10 Ideas for Planning Engaging Novel Units

Believe it or not, but some of the novels and texts I hated the most in high school are now my favorite to teach. (Hi, The Great Gatsby and “The Crucible,” I’m looking at you!) Why?! Because I’m on a mission to make my novels engaging and relevant for my students. It’s my way of being who I needed when I was younger. Now, Gatsby and “The Crucible” are often my students’ favorites, year after year, because of my obsession with planning engaging novel units. Each year, I make it a priority to transform a few of my most “boring” lessons from the previous years so I can add to my collection of favorite lessons. With this mindset, I’ve been able to collect a number of tried-and-true engaging lesson ideas, many that I can reuse for different novel units. If your novel units are getting stale, make engagement your goal for 2019. Commit to changing up at least one old lesson a month, and by the end of the year, you’ll have yourself a small but mighty toolbox of engaging lesson ideas.

If you’re ready to ditch the PowerPoint lectures, chapter reading guides, and boring worksheets and make 2019 the Year of the Engaging Novel Unit, then read on! In this post, I rounded up some ideas from a few fellow ELA teacher friends (because a few English nerds are better than just one). I’ve sprinkled in my own strategies, too. I hope these ideas help you plan engaging novel units for your students!

10 Ideas for Planning an Engaging Novel Unit


Before you start penciling in all of these engaging activities, sit down to map out the “big picture.” Amanda Cardenas from Mud and Ink Teaching says that the first thing she does for every novel unit is get a clear picture of what direction the map for the unit is.  On her free curriculum map, Amanda lays out a plan for all of the most critical components of the unit so that nothing is missed.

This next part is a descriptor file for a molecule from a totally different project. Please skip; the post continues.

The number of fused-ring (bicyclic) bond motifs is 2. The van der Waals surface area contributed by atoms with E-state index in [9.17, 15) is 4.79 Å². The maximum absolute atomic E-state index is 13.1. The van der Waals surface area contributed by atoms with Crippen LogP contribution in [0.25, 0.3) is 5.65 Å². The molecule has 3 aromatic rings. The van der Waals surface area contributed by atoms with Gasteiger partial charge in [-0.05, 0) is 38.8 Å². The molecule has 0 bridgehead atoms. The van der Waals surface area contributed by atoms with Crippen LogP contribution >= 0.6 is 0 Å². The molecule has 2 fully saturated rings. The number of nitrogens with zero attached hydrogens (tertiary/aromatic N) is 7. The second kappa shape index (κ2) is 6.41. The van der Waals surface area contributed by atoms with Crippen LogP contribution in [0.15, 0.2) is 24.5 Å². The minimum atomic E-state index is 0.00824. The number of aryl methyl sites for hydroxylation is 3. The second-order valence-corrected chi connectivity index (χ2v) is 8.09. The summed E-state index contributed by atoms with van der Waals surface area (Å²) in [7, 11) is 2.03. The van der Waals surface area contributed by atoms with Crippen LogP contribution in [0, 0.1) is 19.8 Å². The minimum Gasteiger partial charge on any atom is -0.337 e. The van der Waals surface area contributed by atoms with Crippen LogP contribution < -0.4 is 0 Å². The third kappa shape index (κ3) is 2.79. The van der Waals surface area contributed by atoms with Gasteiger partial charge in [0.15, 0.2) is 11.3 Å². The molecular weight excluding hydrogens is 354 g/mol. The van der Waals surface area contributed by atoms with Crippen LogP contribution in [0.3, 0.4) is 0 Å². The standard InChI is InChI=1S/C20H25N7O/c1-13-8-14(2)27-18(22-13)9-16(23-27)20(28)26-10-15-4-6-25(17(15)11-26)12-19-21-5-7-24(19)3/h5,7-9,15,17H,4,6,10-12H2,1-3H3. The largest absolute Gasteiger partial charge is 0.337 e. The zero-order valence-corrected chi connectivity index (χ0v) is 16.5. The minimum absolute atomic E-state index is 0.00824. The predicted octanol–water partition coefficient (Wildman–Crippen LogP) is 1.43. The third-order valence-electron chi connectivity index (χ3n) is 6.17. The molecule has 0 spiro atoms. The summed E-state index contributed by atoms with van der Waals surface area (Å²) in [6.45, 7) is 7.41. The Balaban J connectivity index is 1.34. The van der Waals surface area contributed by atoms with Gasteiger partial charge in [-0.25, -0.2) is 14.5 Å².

Learning stations will enhance your novel units in ways that traditional whole-class teaching just can’t! Searching for a engaging pre-reading activity to preview setting, characters, and context? Want your students to analyze key excerpts from the text? Desperately in need of some small-group discussions because your whole-class ones are flopping? Looking for a way to tackle symbolism at the end of the text? Stations are the answer, and they will be your best friend during your novel units if you give them a chance. For more information on learning stations, check out my series of blog posts here:

If you’re already planning and want to save time prepping your stations, check out my bundle of pre- and post-reading learning stations for ANY text.


A one-pager is a creative response to reading that students enjoy and that doesn’t take teachers eons to grade. But it must be scaffolded for many students. Read about how you can do that in this post from Melissa at Reading and Writing Haven here. If you are interested in reading about more ways to assess comprehension without making students hate reading, check out this post.


Need a quick engaging activity or informal assessment? Grab the sticky notes! Lauralee from the Language Arts Classroom asks her students to find what is meaningful or what has “stuck” with them regarding the novel. If you need more specific questions, check out this post.


Melissa from Reading and Writing Haven knows how important it is to monitor comprehension (not in the “I got you” kind of way, but from the “I really want to know what you understand” mindframe). Reading guides can be cumbersome, so she began focusing on specific standards and reading skills through mini lessons. Melissa models the skills for her class, and then they practice. She does this both with class reads and during choice reading units. Check out her favorite reading activities that work for any text.